I then googled Brian Doyle and found that he had written a couple novels, of course which I had to get my hands on.

I think Doyle is better suited as a short story, poetry, essay writer. Although, who am I to say that I don't have
Tam G
Mar 13, 2017 rated it really liked it
This is one of those books which is essentially a love affair with the sound of words. The characters are compelling and various, but even they seem to understand that the plot is going to be the random sort and cheerfully accept the voyage and vulnerability, lists and longing, sailing and stories, healing and humanity.

This book made me smile, a lot. Sometimes it made me sad. Sometimes I laughed. It did a good job mixing up joy and work and cussing and awe and death and healing. Life.
When I told my husband I'd finished The Plover, his first comment was, "I bet you're going to give The Plover a lot of stars on Goodreads."

Yup, he knows me well.

This is, quite simply, a marvelous book - I loved it at least as much as I loved Mink River. That's saying quite a bit. Mink River is quite possibly in my top 5 books... ever.

Doyle clearly has a style. I can read a passage (say, an essay in a magazine) and know, within lines, that it's Doyle. The lyrical language, the lists, the aside
Jul 19, 2014 rated it really liked it  ·  review of another edition
ناراحتم که تموم شد.
May 29, 2017 rated it really liked it
This is a very different book than what I usually read and it is 1) hard to rate and 2) hard to review. It is mostly the difference of the Narrative voice, I think. I have forgotten most of that fancy stuff I learned in English classes over the years about different perspectives and blah blah narrative; this one is all told from One voice. The things people say are not set apart with quotation marks but blend into the story, all the same voice. One person talking talking talking and doing impres ...more
Great books leave me at a loss for words. I will try to tell you about The Plover, but I don’t think I will do it justice.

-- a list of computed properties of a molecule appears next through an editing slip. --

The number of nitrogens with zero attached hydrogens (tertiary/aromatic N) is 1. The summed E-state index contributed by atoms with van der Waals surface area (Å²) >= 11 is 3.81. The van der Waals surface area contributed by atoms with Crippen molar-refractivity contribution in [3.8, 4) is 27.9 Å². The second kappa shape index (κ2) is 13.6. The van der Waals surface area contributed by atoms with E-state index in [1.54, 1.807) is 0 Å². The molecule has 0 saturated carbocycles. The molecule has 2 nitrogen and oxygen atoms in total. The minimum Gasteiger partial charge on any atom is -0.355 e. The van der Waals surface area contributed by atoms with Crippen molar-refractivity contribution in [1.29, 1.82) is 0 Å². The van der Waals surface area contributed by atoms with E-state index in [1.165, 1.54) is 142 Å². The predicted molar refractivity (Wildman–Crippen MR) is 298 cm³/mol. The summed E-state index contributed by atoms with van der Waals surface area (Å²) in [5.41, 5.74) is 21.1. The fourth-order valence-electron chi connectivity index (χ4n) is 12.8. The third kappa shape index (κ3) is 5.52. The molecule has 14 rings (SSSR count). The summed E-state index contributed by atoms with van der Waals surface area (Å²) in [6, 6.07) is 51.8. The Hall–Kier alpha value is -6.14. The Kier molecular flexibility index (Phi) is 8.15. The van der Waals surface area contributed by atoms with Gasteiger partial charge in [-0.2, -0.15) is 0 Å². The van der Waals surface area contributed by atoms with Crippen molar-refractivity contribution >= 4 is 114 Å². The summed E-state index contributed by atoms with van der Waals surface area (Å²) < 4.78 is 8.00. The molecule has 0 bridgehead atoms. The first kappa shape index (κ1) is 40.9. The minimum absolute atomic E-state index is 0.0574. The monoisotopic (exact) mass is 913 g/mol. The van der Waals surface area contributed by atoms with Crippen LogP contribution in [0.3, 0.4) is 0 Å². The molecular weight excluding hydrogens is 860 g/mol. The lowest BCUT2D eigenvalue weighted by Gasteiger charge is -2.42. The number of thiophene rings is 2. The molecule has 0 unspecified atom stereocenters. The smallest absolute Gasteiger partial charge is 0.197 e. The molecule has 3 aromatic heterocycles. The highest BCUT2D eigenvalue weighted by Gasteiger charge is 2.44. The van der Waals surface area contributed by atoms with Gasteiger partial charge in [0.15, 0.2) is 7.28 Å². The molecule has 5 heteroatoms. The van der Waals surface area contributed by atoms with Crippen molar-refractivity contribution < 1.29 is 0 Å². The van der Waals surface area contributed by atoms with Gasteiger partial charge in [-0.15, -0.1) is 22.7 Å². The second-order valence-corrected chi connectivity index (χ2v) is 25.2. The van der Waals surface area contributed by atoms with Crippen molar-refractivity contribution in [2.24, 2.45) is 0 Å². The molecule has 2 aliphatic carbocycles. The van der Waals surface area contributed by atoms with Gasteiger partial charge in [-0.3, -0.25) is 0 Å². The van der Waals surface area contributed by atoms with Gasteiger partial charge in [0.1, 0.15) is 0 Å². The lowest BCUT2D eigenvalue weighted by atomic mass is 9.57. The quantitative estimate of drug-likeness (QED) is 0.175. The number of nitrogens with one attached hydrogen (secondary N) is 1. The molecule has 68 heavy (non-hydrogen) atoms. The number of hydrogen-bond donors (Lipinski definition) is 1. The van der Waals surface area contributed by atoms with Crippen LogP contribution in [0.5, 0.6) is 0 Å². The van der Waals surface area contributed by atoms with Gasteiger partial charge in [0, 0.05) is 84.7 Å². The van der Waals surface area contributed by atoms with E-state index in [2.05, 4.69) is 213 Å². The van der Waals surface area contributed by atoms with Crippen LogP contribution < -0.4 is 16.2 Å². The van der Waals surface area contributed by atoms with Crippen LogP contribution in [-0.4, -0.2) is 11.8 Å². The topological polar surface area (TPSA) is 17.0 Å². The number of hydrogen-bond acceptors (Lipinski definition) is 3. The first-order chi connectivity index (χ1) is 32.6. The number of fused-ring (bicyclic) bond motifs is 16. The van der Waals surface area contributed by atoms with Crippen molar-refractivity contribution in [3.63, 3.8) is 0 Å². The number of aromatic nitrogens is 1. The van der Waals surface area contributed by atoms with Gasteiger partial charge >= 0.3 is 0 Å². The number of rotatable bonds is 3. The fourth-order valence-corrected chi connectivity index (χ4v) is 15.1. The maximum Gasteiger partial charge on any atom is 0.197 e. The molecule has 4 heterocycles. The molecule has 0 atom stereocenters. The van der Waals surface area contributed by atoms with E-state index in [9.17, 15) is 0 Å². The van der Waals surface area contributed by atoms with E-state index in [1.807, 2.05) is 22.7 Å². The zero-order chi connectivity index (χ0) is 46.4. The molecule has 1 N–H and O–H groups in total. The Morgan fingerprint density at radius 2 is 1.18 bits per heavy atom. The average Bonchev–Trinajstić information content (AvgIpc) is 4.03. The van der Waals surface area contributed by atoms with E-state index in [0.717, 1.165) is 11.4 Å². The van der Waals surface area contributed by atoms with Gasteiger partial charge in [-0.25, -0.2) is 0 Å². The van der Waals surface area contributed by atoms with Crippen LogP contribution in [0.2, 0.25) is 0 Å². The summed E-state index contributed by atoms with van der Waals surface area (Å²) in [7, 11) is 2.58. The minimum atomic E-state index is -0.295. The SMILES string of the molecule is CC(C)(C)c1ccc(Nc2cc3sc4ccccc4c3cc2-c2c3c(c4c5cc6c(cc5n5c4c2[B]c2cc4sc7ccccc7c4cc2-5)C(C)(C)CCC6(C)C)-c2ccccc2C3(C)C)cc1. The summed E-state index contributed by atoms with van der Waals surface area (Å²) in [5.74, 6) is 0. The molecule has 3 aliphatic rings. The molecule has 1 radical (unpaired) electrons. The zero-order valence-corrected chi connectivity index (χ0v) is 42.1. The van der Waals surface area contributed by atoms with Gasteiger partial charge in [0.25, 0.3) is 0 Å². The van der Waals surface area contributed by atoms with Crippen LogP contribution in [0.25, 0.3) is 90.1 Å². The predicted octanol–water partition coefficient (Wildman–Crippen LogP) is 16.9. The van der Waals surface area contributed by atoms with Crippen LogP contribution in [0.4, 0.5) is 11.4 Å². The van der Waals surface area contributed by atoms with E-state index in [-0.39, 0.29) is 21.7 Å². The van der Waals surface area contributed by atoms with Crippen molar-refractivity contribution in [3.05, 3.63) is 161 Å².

Declan O’Donnell is escaping a messy life (we only learn bits and pieces of the mess, but like most good messes, it involves family) by sailing “west and then west” off of the Oregon coast into the Pacific Ocean on his fishing boat, the Plover. He intends to bob along aimlessly and alone but right off the bat he is joined by a seagull who follows him out onto the ocean. Decl
Ragan Dendy
"Misneach" -a word that's repeated throughout the book that means 'courage.' It's definitely a fitting word for this book that deals with the breaking down of walls. Declan, the protagonist, says to hell with John Donne's "no man is an island" adage and sets sail alone on his ship, The Plover. Unfortunately for Declan, he discovers that Donne is right, and what ensues is varying adventures as Declan accrues more and more crew members. Told in beautiful prose and streams of consciousness, The Plo ...more
May 20, 2017 rated it it was amazing
Shelves: favorites
Can't begin to tell you how much I adored this book and how excited to discover another stupendous author. Brian Doyle is a perfect wordsmith. He managed to capture the souls of many types of creatures, and give them a whimsical although sobering voice throughout this tale. If you like boats, water, curmudgeons, old souls and adventure, visit The Plover. You won't be disappointed.
Oct 01, 2014 rated it really liked it
I'm not sure how to categorize the genre[s] of this novel despite rating it a 4****. First, I really liked it; the writing style [made up of mostly sentence fragments or run-on sentences] didn't bother me in the least. I felt it fit a sea story: waves lapping at the boat, sometimes more vigorously and sometimes the flow of the novel is more lulling, The story's quickly told: a young man, Declan O Donnell, sets out alone from Oregon to sail westward, ever westward, his only companion a gull flyin ...more
May 04, 2016 rated it it was amazing  ·  review of another edition
Set sail aboard The Plover with Declan O'Donnell who only wants to escape humanity out on the Pacific with his beloved writings of Edmund Burke. "No man is an island, my butt" he is quick to say, but it seems that people are much harder to leave behind than he thought. Bit by bit he accumulates more humans and animal life on his journey than he bargained for. This is so well written, Brian Doyle has a gift for making the most mundane situations sound so beautifully poetic. I listened to the audi ...more
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Doyle's essays and poems have appeared in The Atlantic Monthly, Harper's, The American Scholar, Orion, Commonweal, and The Georgia Review, among other magazines and journals, and in The Times of London, The Sydney Morning Herald, The Kansas City Star, The San Francisco Chronicle, The Ottawa Citizen, and Newsday, among other newspapers. He is a book reviewer for The Oregonian and a contributing ess ...more
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“People make too much of facts. Also people make too much of gut feelings. Gut feelings probably mean food poisoning.” 5 likes
“There are some silences that are so huge, and fraught, and haunted, and weighed, and shocked, that they just are; there's nothing you can say about them that makes any sense. All you can do is witness them, and feel some deep ache that such things arrive, and must be endured, with wordless aching all around.” 4 likes